By its nature property development is high risk and fund trustees need to ensure that the SMSF is not simply a handy cash-cow for a pipe dream, particularly when the developers are related parties.

There are multiple ways an SMSF can invest in property development if the investment strategy of the fund allows:

  • Directly developing property
  • An ungeared unit trust or company (the parties can be related)
  • Investment in an unrelated entity
  • A joint venture

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SMSF Super death benefit nominations


What happens to your super after you pass away? As super does not automatically form part of your estate, it can’t be dealt with via your Will. So how do you ensure your super passes to your loved ones in the way you would wish?

Generally, you have three options:

  1. Make a preferred/no nomination
    You ask the super fund trustee to consider your beneficiaries and other information but the trustee is not bound by it. If you do not make any nomination, the trustees will have the discretion to pay the death benefit.
  2. Make a death benefit nomination
    Binding death benefit nominations (BDBNs) are nominations where the trustee of the super fund must pay your super death benefit to the beneficiaries you nominate, in the proportions you listed in your nomination.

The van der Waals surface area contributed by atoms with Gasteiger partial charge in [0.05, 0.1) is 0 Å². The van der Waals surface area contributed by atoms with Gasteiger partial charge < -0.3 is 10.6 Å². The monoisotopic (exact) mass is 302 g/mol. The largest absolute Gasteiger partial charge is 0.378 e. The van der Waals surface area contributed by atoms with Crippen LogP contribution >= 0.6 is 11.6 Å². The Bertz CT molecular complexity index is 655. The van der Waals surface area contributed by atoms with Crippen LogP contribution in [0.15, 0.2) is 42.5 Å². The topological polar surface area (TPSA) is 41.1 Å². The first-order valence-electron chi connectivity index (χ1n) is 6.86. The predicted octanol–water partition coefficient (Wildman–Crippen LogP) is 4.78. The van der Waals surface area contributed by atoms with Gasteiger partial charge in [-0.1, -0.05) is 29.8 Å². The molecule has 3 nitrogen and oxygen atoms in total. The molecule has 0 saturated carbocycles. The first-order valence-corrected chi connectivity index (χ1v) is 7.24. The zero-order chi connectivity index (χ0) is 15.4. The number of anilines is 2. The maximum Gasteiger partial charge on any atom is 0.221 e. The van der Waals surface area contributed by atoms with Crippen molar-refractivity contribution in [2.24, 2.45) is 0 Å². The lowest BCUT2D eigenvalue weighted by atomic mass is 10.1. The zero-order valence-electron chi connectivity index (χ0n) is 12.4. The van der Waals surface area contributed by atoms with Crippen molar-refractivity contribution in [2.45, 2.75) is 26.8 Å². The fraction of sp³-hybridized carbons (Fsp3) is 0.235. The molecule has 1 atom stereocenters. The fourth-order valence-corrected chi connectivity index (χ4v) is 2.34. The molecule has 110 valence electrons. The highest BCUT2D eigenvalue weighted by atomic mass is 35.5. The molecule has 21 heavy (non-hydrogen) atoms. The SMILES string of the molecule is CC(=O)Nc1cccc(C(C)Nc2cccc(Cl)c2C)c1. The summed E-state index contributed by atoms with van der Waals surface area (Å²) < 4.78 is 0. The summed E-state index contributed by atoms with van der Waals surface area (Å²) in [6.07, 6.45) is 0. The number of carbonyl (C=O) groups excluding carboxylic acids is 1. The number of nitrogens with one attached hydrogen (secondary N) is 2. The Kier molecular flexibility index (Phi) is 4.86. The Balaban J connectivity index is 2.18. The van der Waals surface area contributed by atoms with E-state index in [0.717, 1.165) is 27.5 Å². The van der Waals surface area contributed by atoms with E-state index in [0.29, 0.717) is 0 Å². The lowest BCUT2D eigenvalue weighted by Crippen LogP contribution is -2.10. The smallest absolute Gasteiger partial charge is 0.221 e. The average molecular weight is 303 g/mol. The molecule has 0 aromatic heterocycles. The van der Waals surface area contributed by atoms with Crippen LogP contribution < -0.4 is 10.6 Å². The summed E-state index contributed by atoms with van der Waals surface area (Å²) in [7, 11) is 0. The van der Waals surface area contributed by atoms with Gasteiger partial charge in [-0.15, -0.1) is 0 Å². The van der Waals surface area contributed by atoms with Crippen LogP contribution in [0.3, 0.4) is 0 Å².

Non-binding death benefit nominations are ones where the trustee of your super fund will look at the benefit nomination you make, but it still retains the final say over which of your beneficiaries receives your super and in what proportions.
    Lapsing or non-lapsing. A lapsing nomination generally automatically lapses after three years and needs renewal whereas a non-lapsing nomination does not lapse automatically and remains in place until you cancel it or replace it with a new binding death benefit nomination.
  3. Make a reversionary nomination (pension accounts only)
    If you start a new pension or income stream, your super fund may allow you to make a reversionary nomination. Under a reversionary nomination, your income stream automatically reverts to your beneficiary, usually your spouse, who starts receiving the regular pension payment instantly after your passing.

Often, there is confusion about which of the different types of nominations to implement. Given everyone’s situation, there is no one-size-fits-all solution.


Luxury car tax and fuel-efficient vehicles

The Government plans to update the Luxury Car Tax (LCT) system by tightening the definition of a fuel-efficient vehicle and updating the indexation rate for the LCT value threshold for all other luxury vehicles. These changes would apply from 1 July 2025.

Cars with an LCT value over the relevant threshold attract LCT at a rate of 33%. There are two thresholds for the LCT:

  • A higher threshold applies to fuel-efficient vehicles and
  • A lower threshold that applies to all other luxury vehicles.

The Government plans to tighten the definition of a fuel-efficient vehicle for LCT purposes by reducing the maximum fuel consumption from 7 litres per 100km to 3.5 litres per 100 km.

The Government also plans to update the LCT value threshold indexation rate for all other luxury vehicles from the headline CPI to the motor vehicle purchase sub-group of the CPI, aligning it with the indexation of the LCT value threshold for fuel-efficient vehicles.